Do anti-snoring devices work? : Blows

The back of your throat relaxes when you sleep, which can cause your airways to vibrate – in a thunderous snore.

Getty Images


hide caption

toggle caption

Getty Images


The back of your throat relaxes when you sleep, which can cause your airways to vibrate – in a thunderous snore.

Getty Images

How far would you go to drown out the thunderous sniffles and buzzsaw grunts of a spouse or roommate, just so you can get a good night’s sleep? Dozens of anti-snoring devices flood the market, ranging from mildly absurd to moderately torturous.

“Some of them are more medieval than others,” says Dr. Kim Hutchison, associate professor of sleep medicine in the department of neurology at Oregon Health and Science University in Portland, Oregon. And some of the devices, she said, even have some basics in fact.

“When you sleep, the back of your throat relaxes. This narrows your airways, and when you inhale, it vibrates them,” says Hutchison. Thus, many anti-snoring products aim to open up these airways or the tunnels leading to them. For example, you can buy hollow nose plugs which, instead of closing the nostrils, keep them open.

“If you have a deviated septum or something like that, it might help open your nose and reduce snoring,” Hutchison says, but it won’t help everyone because “most snoring occurs at the back of your nose.” your throat”.

Other devices are designed to force sleepers to turn onto their side.

“Sleeping on your back causes your tongue to block your airway a bit, much like the skinny part of a balloon, when you let air out of it,” Hutchison says. So some devices combine straps and pillows that make sleeping on your back uncomfortable — or sting you if you roll over.

There are also chin rests aimed at repositioning your jaw to open the airway. They might work for some, says Dr. Richard Schwab, director of the Pennsylvania Sleep Center. But a chinstrap in the market covers the entire mouth of the wearer. ” A bad idea ! says Schwab. “You should never cover your mouth, you could choke.”

Devices that prick and gently push might help some snorers, Hutchison says. Eventually, some people stop sleeping on their back, to avoid being stung into consciousness. If that’s not annoying enough, there are more insistent devices: wristbands that send out a small electric shock every time you snore.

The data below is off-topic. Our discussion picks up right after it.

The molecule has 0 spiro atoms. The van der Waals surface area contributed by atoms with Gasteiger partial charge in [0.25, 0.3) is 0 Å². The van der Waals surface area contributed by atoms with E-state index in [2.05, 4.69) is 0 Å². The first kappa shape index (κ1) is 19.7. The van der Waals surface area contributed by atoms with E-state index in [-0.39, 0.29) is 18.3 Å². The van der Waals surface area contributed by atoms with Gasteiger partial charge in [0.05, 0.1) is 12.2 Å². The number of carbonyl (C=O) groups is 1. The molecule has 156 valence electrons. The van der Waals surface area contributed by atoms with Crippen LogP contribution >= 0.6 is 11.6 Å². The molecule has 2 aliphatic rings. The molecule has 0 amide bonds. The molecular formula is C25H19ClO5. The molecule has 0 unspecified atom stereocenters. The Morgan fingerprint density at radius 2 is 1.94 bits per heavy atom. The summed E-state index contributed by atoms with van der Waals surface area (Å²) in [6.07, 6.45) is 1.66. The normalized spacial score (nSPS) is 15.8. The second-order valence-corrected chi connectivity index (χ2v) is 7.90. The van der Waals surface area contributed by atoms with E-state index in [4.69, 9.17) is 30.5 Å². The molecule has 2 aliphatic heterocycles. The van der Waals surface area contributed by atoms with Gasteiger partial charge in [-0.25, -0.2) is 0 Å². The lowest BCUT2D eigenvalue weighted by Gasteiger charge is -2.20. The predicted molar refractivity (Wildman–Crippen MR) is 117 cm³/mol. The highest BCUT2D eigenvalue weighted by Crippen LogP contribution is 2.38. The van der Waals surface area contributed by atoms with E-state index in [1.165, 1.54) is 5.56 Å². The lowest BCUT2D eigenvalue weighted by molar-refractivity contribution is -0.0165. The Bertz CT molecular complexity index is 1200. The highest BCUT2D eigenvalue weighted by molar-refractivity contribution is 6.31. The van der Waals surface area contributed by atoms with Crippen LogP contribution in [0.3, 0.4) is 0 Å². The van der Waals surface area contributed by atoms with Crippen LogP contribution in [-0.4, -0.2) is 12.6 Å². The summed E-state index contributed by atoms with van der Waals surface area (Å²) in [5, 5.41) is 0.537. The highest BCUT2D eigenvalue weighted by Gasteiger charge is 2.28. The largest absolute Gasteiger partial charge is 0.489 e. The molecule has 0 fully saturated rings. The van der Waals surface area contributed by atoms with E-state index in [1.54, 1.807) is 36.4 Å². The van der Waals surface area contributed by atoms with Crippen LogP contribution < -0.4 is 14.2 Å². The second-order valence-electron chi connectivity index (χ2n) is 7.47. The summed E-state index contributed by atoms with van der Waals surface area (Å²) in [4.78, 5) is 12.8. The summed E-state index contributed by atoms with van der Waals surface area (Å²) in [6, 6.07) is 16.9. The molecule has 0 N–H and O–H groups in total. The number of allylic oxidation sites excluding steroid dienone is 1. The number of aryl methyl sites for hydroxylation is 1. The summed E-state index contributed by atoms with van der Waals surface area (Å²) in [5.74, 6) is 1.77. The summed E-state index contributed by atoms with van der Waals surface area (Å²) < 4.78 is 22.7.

It sounds drastic. But maybe not, if love is at stake.

“Snoring can create a lot of stress in a relationship,” Schwab points out. “It’s intermittent noise so you can’t get over it. People lose so much sleep they can’t sleep in the same bed.”

And snoring that regularly bothers your partner could be a sign you should see a doctor, says Schwab. You may have sleep apnea, a disorder characterized by loud snoring and interrupted breathing. People with untreated apnea are at higher risk for high blood pressure, heart disease, and stroke.

Many cases of apnea go undiagnosed, Schwab says. Consider getting your snoring partner to see a doctor, even before trying some of the home remedies.

“If you’re treating snoring and not sleep apnea, you may never be evaluated,” says Schwab. And that’s important, because sleep apnea is treatable.

Sleepers can wear masks linked to CPAP (continuous positive airway pressure) machines, which are very effective at keeping the airways open and stopping the problem, he says. Sleep apnea can prevent the snorer from getting a deep sleep; many people say they feel more awake after using the machines.

The hum of the machine might take some getting used to, says Schwab, but it’s much quieter than the hum, so housemates generally love them. The bonus for the snorer: It does not shock you when you wake up. And it actually works.